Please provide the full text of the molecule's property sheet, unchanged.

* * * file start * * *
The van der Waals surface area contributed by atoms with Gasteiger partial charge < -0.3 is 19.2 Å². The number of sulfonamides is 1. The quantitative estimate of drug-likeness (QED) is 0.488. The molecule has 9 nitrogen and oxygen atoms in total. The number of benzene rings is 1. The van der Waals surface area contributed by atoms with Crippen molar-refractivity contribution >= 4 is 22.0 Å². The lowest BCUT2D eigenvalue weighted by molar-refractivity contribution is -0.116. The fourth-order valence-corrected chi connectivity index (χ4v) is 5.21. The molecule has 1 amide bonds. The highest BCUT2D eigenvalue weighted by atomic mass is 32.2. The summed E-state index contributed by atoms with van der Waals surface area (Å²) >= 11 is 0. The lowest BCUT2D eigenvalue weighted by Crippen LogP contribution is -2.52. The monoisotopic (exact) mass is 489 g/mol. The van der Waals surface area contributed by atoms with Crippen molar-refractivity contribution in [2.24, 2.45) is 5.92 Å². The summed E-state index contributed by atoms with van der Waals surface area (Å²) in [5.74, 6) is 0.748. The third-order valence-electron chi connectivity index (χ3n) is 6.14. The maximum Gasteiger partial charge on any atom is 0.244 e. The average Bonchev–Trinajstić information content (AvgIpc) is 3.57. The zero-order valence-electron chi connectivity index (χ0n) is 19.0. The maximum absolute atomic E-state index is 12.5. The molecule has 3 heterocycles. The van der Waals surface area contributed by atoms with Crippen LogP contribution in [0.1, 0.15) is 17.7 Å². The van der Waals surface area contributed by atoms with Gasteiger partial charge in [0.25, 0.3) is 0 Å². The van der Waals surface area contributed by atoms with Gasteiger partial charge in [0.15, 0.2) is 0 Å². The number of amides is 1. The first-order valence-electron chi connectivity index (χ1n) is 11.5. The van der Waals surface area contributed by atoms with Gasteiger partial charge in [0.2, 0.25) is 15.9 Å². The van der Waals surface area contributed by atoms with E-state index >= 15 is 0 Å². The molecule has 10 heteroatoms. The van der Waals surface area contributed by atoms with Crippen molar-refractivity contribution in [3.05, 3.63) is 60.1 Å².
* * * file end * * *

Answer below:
The van der Waals surface area contributed by atoms with Gasteiger partial charge < -0.3 is 19.2 Å². The number of sulfonamides is 1. The quantitative estimate of drug-likeness (QED) is 0.488. The molecule has 9 nitrogen and oxygen atoms in total. The number of benzene rings is 1. The van der Waals surface area contributed by atoms with Crippen molar-refractivity contribution >= 4 is 22.0 Å². The lowest BCUT2D eigenvalue weighted by molar-refractivity contribution is -0.116. The fourth-order valence-corrected chi connectivity index (χ4v) is 5.21. The molecule has 1 amide bonds. The highest BCUT2D eigenvalue weighted by atomic mass is 32.2. The summed E-state index contributed by atoms with van der Waals surface area (Å²) >= 11 is 0. The lowest BCUT2D eigenvalue weighted by Crippen LogP contribution is -2.52. The monoisotopic (exact) mass is 489 g/mol. The van der Waals surface area contributed by atoms with Crippen molar-refractivity contribution in [2.24, 2.45) is 5.92 Å². The summed E-state index contributed by atoms with van der Waals surface area (Å²) in [5.74, 6) is 0.748. The third-order valence-electron chi connectivity index (χ3n) is 6.14. The maximum Gasteiger partial charge on any atom is 0.244 e. The average Bonchev–Trinajstić information content (AvgIpc) is 3.57. The zero-order valence-electron chi connectivity index (χ0n) is 19.0. The maximum absolute atomic E-state index is 12.5. The molecule has 3 heterocycles. The van der Waals surface area contributed by atoms with Crippen LogP contribution in [0.1, 0.15) is 17.7 Å². The van der Waals surface area contributed by atoms with Gasteiger partial charge in [0.25, 0.3) is 0 Å². The van der Waals surface area contributed by atoms with Gasteiger partial charge in [0.15, 0.2) is 0 Å². The number of amides is 1. The first-order valence-electron chi connectivity index (χ1n) is 11.5. The van der Waals surface area contributed by atoms with Gasteiger partial charge in [0.2, 0.25) is 15.9 Å². The van der Waals surface area contributed by atoms with E-state index >= 15 is 0 Å². The molecule has 10 heteroatoms. The van der Waals surface area contributed by atoms with Crippen molar-refractivity contribution in [3.05, 3.63) is 60.1 Å².